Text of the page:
Whether or not yogurt for dogs is a good idea has been discussed for a long time. After all, dog owners always want the best for their furry friend, and it’s best not to risk the health of your precious pup.
The overwhelming amount of information online also makes it hard to decide what’s right. We know yogurt is terrific for humans, but is it suitable for our dogs, too?
We’ll try and show you why and how yogurt benefits our canine buddies, so read till the end. You’ll also find answers on the following topics:
- How Is Yogurt Made?
- Is Yogurt Good for Dogs?
- Is It Safe?
- What Are the Benefits of Yogurt?
- What’s the Best Yogurt for Your Dog?
- How Much Yogurt Should Your Pooch Eat?
- Serving Ideas
- What to Do if Your Pup Is Lactose Intolerant
What Is Yogurt and How Is It Made?
So can dogs eat yogurt? To answer this question, we need to first understand what exactly yogurt is. In short, it’s a dairy product made with milk fermentation by lactic bacteria.
It first appeared around 5,000 years ago in Mesopotamia. There, herders used to store milk in sheep stomachs. The naturally present gut bacteria fermented the milk and made it thicker by converting the lactose into lactic acid. This conversion increased yogurt’s acidity, making it less prone to spoilage than regular milk.
Yogurt also has probiotic qualities. Probiotics are the microorganisms that live inside our intestines and aid digestion, immunity, and nutrient absorption. What’s even more interesting is that due to bacteria “eating” the lactose in milk, yogurt is usually safe for lactose intolerant individuals.
Is Yogurt Good for Dogs?
Since yogurt is a product made from milk, the question “Can dogs drink milk?” is fairly complicated. But as the bacteria for milk making degrades some of the lactose, yogurt is generally safe for dogs.
A few teaspoons a day can complete your pooch’s diet, providing an additional source of protein, calcium, and healthy probiotics. But too much yogurt might upset your puppy’s tummy, so moderation is key.
Is Yogurt Safe for Dogs?
Yogurt is safe and healthy for dogs in moderate amounts. But you should still be careful when giving your puppy a yummy spoonful of it.
The lactose level in yogurt is significantly lower than that in standard milk. But it’s still present, and bigger portions can cause unpleasant side effects like vomiting, diarrhea, and stomach aches in our furry friends.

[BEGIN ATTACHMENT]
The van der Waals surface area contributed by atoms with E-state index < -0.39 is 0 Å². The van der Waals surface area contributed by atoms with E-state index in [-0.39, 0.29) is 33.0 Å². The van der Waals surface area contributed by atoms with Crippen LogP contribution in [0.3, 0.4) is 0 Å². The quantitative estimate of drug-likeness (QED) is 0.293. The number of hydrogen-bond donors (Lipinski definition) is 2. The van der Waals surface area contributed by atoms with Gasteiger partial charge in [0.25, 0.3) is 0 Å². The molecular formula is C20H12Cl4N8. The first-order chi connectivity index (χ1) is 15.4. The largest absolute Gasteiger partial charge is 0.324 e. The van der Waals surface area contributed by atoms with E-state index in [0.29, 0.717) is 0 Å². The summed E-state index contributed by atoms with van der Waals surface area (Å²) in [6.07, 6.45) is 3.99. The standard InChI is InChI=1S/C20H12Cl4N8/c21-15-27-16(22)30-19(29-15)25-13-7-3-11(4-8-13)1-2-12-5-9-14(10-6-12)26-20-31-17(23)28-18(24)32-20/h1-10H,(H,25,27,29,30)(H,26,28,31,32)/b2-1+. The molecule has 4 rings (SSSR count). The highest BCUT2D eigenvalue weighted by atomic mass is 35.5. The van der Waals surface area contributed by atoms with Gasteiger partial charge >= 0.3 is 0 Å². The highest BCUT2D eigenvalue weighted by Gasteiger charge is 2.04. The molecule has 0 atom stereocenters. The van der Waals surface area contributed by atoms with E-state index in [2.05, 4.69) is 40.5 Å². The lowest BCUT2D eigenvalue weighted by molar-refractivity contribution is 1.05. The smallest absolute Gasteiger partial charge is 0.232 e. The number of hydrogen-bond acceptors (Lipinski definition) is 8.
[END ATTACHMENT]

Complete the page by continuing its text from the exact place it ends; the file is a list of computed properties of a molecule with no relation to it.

Yogurt is naturally high in fats. And too much fat in your dogs’ diet can lead to obesity and pancreatitis. So your pup should only consume small amounts as a supplement to its diet.
We advise that you buy low-fat yogurt for your pup just to stay on the safe side.
Can Dogs Eat Flavored Yogurt?
Artificial flavorings and sweeteners like xylitol are highly toxic to your pup. These substances can cause hypoglycemia (low blood pressure), seizures, and liver failure.
Such sweeteners are often added to yogurt to appeal to a larger public and counter the acidity. But you should always make sure to give your pup only plain yogurt.
Benefits of Yogurt for Dogs
Yogurt is healthy and immune-stimulating. It’s high in proteins, vitamins, minerals, and probiotics. Also, it’s delicious and a favorite summer snack of many dogs. But how do these qualities make it beneficial for our furry besties?
Probiotics in yogurt for dogs have clear benefits. They enrich the gut with healthy bacteria and aid food digestion. Anecdotal evidence shows that probiotic foods significantly decrease the side effects of antibiotics (like damaged intestinal lining and harmed gut microbiota).
What’s more, probiotics have been shown to reduce stress-related dog diarrhea. So, including a tablespoon of yogurt in your puppy’s breakfast before a stressful event (e.g., visiting the vet) might be a good idea.
Besides, probiotics are great for the immune system. They help the body fight the “bad” bacteria while increasing the “good”. Also, good probiotic bacteria helps with balancing digestion.
Dogs and yogurt are a combo made in heaven as the proteins aid the healthy growth of your pooch’s muscles, hair, skin, and cartilage. Proteins are essential for hormone production and regulation. Also, they help maintain and repair cells and tissues.
What’s more, yogurt is delicious, so your puppy won’t mind fulfilling its daily protein needs.
Calcium is an essential mineral for bone growth in humans and dogs. Also, it comprises a significant part of the teeth and is responsible for proper blood clotting. Plus, it helps the muscles contract and lengthen.
Calcium deficiency in dogs leads to muscle twitching, apathy, low appetite, and even seizures. So you can see how important it is for your pup’s diet.
But can dogs eat yogurt to balance their cholesterol? Yes!
Yogurt has been shown to decrease the “bad” cholesterol as well as blood glucose and insulin. It can also increase the high-density lipoproteins (HDL) levels, which are the “good” cholesterol.
HDL is responsible for carrying cholesterol molecules from the body to the liver, where they can be removed. So yogurt is a nice way to take care of your puppy’s cholesterol levels.